A black bear has been reported wandering around the city of Woodbury.
Woodbury Public Safety on Tuesday said it's aware of "several bear sightings," noting the animal has not been aggressive but has been interested in deer and bird feeders in residential areas.
According to the Minnesota DNR's bear sightings map, there have been eight bear sightings in the month of April in Woodbury: two bears were spotted in one sighting on April 17 near Bielenberg Drive; there were two separate sightings of one bear on April 25; as well as sightings of a single bear on April 9, April 21, April 22 and April 24.
One neighbor captured video of a bear wandering through their yard and shared it with WCCO:
The bear has mostly been spotted in the area of the Evergreen neighborhood, with Woodbury Public Safety noting it has been seen as far east as Interlachen Parkway and as far west as Bielenberg Drive, but has stayed north of Valley Creek Road.
This bear hasn't caused any trouble, and the DNR doesn't trap or remove a bear based on sightings and non-aggressive behavior, Woodbury Public Safety notes.
Residents are asked to be patient as the bear moves on to find natural food sources. In the meantime, officials are recommending people who live in the area to remove their bird feeders (at least at night) until the bear moves on. Woodbury Public Safety also notes there is a DNR-imposed deer feeding ban in Washington County.
Scott Noland of the DNR told Bring Me The News they've gotten reports of bird feeder damage due to the bear knocking them over or breaking the container holding the bird seen. Other reports are from people who want to make sure the DNR is aware there's a bear.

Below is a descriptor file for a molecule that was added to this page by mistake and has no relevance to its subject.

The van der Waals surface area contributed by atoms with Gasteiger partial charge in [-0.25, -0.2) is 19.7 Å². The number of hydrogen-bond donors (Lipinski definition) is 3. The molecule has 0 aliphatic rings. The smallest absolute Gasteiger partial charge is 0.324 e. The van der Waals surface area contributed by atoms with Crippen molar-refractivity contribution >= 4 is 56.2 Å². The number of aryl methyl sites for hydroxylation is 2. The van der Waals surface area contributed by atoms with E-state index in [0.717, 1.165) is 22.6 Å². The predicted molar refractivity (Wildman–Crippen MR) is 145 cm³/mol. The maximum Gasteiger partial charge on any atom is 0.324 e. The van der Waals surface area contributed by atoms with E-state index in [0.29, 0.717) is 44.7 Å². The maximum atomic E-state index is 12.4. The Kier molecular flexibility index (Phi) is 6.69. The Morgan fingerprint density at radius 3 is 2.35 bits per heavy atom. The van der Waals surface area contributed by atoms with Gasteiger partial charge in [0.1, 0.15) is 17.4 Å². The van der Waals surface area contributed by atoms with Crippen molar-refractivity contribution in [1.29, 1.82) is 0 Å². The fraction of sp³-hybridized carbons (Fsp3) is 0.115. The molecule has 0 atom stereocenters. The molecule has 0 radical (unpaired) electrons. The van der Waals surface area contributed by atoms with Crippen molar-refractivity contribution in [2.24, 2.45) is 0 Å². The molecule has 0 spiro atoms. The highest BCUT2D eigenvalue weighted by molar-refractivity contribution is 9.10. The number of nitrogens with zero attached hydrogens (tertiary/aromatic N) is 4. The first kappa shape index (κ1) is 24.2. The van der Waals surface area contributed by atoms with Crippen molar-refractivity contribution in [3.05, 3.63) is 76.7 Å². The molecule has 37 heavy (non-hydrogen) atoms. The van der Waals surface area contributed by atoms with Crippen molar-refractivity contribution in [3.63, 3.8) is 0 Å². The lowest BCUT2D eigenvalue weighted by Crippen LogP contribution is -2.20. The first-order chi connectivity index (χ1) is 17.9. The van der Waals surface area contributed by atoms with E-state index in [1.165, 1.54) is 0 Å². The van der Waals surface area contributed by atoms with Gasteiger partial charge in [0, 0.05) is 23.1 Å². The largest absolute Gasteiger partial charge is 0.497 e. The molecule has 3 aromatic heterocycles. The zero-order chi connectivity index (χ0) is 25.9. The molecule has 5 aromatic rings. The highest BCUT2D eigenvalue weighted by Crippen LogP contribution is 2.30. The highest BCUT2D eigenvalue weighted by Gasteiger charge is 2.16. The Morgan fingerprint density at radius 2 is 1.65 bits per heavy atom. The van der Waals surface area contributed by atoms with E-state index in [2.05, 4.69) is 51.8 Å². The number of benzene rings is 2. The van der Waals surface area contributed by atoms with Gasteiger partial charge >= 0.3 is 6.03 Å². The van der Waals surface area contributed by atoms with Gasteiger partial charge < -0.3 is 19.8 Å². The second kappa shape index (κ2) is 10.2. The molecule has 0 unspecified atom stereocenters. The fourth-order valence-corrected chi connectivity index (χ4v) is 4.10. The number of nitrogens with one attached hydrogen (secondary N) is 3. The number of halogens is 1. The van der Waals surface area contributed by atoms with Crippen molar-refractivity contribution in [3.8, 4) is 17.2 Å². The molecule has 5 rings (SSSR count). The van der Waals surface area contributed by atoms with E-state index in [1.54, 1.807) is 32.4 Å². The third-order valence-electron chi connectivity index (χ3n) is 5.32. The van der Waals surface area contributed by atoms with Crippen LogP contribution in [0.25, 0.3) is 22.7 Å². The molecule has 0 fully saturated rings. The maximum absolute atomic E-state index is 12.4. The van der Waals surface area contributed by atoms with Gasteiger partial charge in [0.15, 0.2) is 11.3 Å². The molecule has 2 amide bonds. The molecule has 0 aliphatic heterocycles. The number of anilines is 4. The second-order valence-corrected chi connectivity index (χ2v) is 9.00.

“The minute I saw my birdfeeder, yep, it was a bear," Trudy Cowman told WCCO, noting she now takes her bird feeders in every night. “One of the poles was bent to almost a 90-degree angle. And he had to have been very full when he got done with all my birdseed."
Bears in central Minnesota have likely emerged from hibernation due to the early spring weather and are looking for alternative food sources as natural foods like berries and green vegetation are not as readily available, Noland said.
"This is why we recommend residents to remove any potential attractants from their yards to assist in the bear moving on. Bears will not remain in an area if there is no food," he added.
The DNR in a March 22 news release encouraged home and cabin owners to remove or secure things that could attract bears, like birdseed, garbage, livestock feed and compost, to reduce a potential conflict with the bear.
“To avoid season-long problems, take the time now to remove or secure anything that could attract a bear,” Eric Nelson, wildlife damage program supervisor for the DNR, said in a statement. “Prevention is key. Once a bear finds a food source, it will likely return.”
Black bears, which are the only type of bear in Minnesota, are more common in forested areas of northern Minnesota but can live anywhere in the state if they find a suitable habitat.
"We do receive bear reports in Anoka and Washington County each year. It’s not a large number of bears, but a few move through the area," Noland said.
Noland told WCCO people are noticing bears more thanks to the increase in cameras on people's homes.
The Minnesota DNR's website has more information on bears and preventing conflicts with them here.